Patients, however, are pushing for its approval, and for that of a newer double combination corrector — tezacaftor — paired twice with ivacaftor to create Symdeko (known as Symkevi in Europe).
Tezacaftor (VX-661) plus ivacaftor showed superiority to ivacaftor alone in two Phase 3 studies, EVOLVE (NCT02347657) and EXPAND (NCT02392234), both in how it interacts with other compounds (drug-to-drug interactions) and in treating EVOLVE patients with one F508 mutation and one “residual function” mutation, which causes inadequate transport of salts (sodium and chloride) and water from cells.
Benefit was again seen in lung function — a “clinically important” increase of four or more points in 65 percent of Symdeko-treated patients in EVOLVE under the CFQ-R respiratory domain score — and in lower sweat chloride concentrations, fewer pulmonary flares, and evidence of better pancreatic health, according to published data.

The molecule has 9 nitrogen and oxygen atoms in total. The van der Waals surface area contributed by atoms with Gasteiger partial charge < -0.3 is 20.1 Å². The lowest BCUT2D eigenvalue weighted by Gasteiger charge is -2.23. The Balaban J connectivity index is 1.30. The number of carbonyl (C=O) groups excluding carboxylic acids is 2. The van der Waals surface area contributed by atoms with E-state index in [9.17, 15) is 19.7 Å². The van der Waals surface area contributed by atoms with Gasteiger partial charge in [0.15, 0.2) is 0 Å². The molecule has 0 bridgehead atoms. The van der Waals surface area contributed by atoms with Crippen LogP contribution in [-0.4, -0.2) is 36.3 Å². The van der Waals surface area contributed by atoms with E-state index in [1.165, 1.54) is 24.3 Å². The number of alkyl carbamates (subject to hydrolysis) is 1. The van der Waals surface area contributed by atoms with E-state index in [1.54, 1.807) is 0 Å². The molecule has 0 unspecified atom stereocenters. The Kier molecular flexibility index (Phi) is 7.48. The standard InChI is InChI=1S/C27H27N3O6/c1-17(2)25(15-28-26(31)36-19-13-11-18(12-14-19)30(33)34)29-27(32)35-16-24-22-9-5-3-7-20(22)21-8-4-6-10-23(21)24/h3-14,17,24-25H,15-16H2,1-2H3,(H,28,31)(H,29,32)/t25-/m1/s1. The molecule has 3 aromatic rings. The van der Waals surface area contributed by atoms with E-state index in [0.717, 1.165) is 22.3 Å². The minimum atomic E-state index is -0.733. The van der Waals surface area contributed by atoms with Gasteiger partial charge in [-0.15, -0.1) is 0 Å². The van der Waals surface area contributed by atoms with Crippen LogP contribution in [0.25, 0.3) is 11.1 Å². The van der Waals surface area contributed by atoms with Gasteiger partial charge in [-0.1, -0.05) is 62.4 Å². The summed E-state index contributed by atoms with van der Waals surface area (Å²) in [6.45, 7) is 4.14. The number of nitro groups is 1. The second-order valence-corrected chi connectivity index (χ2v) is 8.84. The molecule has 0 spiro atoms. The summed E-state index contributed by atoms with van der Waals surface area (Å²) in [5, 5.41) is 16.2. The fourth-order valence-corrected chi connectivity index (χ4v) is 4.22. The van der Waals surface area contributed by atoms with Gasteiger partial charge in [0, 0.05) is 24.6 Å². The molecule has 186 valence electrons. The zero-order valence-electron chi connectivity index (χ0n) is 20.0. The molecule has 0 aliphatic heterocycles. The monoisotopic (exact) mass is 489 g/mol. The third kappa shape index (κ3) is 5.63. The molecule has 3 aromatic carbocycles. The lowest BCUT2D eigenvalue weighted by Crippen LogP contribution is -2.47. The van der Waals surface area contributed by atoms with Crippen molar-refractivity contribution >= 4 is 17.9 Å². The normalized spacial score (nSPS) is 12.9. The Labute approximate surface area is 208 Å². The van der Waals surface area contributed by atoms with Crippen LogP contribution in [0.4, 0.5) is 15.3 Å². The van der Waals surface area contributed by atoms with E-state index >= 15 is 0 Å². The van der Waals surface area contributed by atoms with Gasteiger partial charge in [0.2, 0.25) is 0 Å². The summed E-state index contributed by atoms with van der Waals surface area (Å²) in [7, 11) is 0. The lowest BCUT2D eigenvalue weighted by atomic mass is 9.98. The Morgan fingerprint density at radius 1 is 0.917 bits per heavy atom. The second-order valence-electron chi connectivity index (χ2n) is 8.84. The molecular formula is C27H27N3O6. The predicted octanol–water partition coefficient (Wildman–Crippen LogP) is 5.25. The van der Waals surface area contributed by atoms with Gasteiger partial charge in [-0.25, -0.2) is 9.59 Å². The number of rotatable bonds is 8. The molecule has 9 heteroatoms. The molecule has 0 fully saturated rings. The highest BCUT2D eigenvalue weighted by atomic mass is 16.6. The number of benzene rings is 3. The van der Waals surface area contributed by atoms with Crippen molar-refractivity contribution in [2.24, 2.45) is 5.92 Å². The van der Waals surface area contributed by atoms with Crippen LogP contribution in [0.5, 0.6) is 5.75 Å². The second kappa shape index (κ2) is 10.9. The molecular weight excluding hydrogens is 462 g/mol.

Because tezacaftor showed clear evidence that it could play well with others, it also became the corrector of choice for a new generation of CF-targeted treatments, and that’s a “really important element,” said Kewalramani. Tezacaftor in the form of Symdeko is “two-thirds of our triple combination” treatments now either in or readying for clinical trials, she said.
With Kalydeco, Orkambi, and Symdeko approved and available to many, Vertex has therapies able to treat about half of all people living with CF. With the next-generation triple combinations underway — mostly tezacaftor and ivacaftor plus a new corrector — that number may leap to 90 percent.
“These are really the first treatments to impact the underlying cause of CF,” said Zemanick, the Colorado pulmonologist. “And that’s what’s so exciting about the triple combinations” — the possibility of “almost 90 percent of people with CF having a modulator that’s hopefully effective.”
Another big plus, she added, is benefit from “essentially pills twice a day — oral tablets twice a day, generally. Compared to what people with CF do right now, it’s not adding a lot of treatment burden.”
Next: Testing begins on next-generation correctors and triple combinations, and Vertex explores the possibility of gene editing for CF.